Crab Fishing in South Australia Recreational Fishing G
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Crab Fishing in South Australia Recreational Fishing G

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Crab Fishing in South Australia Recreational Fishing G




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Crab Fishing in South Australia Recreational Fishing Guide SAND CRAB (Ovalipes australiensis) In South Australia, the sand crab is common throughout many ocean beaches and the southern areas of Gulf St Vincent and Spencer Gulf. Sand crabs are easily distinguished by two coloured spots at the tail end. Size limits A sand crab is undersized if the distance from side to side of the carapace is less than 10cm. Size limits apply in all waters of the State. Any undersize crabs must be returned to the water immediately. More information Other rules apply to fishing in South Australia and these rules can change from time to time. For the latest information about the rules that apply to fishing in South Australia go to the PIRSA Fisheries website www.pir.sa.gov.au or call the 24 hour Fishwatch hotline on 1800 065 522 . Information is also available through the SA Recreation Fishing Guide smartphone app which is suitable for Apple, Windows and Android mobile devices and can be downloaded from www.pir.sa.gov.au/recfishingapp . This pamphlet is intended as a guide to fishing regulations in South Australia under the Fisheries Management Act 2007 . It does not replace the Act and should not be relied upon as a legal document. ag limit A combined sand crab/blue swimmer crab catch limit of 40 crabs per person per day applies in South Australian waters. In Gulf St Vincent only, a maximum of 20 blue swimmer crabs is allowed in the combined limit, effective until 30 June 2015. See website for details. oat limit A combined sand crab/blue swimmer crab catch limit daily boat limit of 120 crabs per boat, where three or more persons are on board, applies in South Australian waters. In Gulf St Vincent the daily boat limit for blue swimmer crabs is 60 crabs, effective until 30 June 2015. See website for details. sand crab side to side of carapace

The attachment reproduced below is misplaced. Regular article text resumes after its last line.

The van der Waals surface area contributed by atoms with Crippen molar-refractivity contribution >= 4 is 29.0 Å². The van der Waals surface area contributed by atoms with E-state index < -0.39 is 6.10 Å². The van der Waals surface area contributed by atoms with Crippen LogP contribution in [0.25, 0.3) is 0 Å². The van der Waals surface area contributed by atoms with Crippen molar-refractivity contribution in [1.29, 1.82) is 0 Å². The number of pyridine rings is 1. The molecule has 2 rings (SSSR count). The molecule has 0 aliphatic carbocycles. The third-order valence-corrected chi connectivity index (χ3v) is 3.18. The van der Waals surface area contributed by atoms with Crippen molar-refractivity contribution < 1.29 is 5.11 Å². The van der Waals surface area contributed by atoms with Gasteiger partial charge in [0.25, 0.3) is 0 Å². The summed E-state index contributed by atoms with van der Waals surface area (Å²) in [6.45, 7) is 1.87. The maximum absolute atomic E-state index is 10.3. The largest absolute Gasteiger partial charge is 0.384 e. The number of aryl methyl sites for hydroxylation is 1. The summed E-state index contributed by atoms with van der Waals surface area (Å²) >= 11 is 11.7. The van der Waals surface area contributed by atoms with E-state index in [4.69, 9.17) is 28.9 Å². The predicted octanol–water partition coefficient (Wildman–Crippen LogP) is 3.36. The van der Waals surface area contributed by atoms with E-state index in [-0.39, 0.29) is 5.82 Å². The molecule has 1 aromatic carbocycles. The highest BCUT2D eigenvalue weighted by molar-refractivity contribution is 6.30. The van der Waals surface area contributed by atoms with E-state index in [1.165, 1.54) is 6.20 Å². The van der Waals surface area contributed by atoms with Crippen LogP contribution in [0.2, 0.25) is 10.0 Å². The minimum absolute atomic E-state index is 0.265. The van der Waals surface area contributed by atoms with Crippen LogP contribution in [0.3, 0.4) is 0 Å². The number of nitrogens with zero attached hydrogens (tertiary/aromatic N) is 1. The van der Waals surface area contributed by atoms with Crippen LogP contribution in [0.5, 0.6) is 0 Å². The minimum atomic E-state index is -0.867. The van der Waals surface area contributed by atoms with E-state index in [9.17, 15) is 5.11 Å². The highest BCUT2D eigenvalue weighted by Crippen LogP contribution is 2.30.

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ules that apply to all crab fishing All undersize crabs must be returned to the water immediately. Female crabs with external eggs are totally protected and must be returned to the water immediately. It is an offence for recreational fishers to sell or trade their catch. There is a combined blue swimmer/sand crab catch limit in South Australia. In other words you add together the numbers of each type of crab to calculate your daily bag or boat limit. Hoop nets rop nets rab rake Hand net A hoop net is a net attached to a metal hoop. The maximum hoop diameter is 107cm. The maximum depth of the bag is 92cm. If no other fishing gear is being used, a maximum of 10 hoop nets may be used. If other fishing equipment is being used (e.g. fishing rod/handline) then the maximum number of hoop nets is three. ait When using drop nets or hoop nets for crabs, you are permitted to use fish or fish based products only. It is illegal to use bone, meat offal or the skin of an animal including birds. Fishing gear Using drop nets or hoop nets to catch crabs is a relatively low cost method of fishing. A number of legally permitted devices are commonly used to catch crabs. If the device does not meet the following dimensions, it cannot be used to take crabs. A crab rake is a handheld device for scraping the bed of any waters. It consists of a pole with a rake attached. Hoop nets/drop nets If other fishing gear is being used, you are only permitted to use three drop nets or three hoop nets or a combination of both to a maximum of three. A hand net may be a dab net, dip net or shrimp net consisting of a conical shaped net which is attached to a hoop which is attached to a handle. The maximum diameter of the hoop is one metre. The maximum depth of the net is one metre. A drop net is made up of two hoops joined by a cylindrical cone-shaped net bag. The maximum hoop diameter is 107cm. The maximum depth of the bag is 92cm. A maximum of three drop nets per person can be used. Crabbing is a popular pastime in South Australia. The two main species targeted are the blue swimmer crab and the sand crab. The giant crab (or king crab) is also occasionally caught in rock lobster pots set in deeper water. A number of rules have been put in place to ensure the long-term health of the crab fishery. It is important that all fishers abide by these rules so that future generations can enjoy catching a feed of crabs. Female crab with external eggs LUE WI MM ER CRAB (Portunus armatus) Blue swimmer crabs are widely distributed throughout the inshore waters of South Australia, particularly in areas with extensive sandy bottom and seagrass meadows in Gulf St Vincent and Spencer Gulf. Size limit A blue swimmer crab is undersized if the carapace is less than 11cm when measured from side to side at the base of the largest spines. Size limits apply in all waters of the State. Any undersize crabs must be returned to the water immediately. ag limit A combined blue swimmer/sand crab catch limit of 40 crabs per person per day applies in South Australian waters. In Gulf St Vincent the bag limit for blue swimmer crab is 20 crabs per person per day, effective until 30 June 2015. See website for details. oat limit A combined blue swimmer crab/sand crab daily boat limit of 120 crabs per boat, where three or more persons are on board, applies in South Australian waters. In Gulf St Vincent the daily boat limit for blue swimmer crabs is 60 crabs, effective until 30 June 2015. See website for details. blue swimmer crab side to side of carapace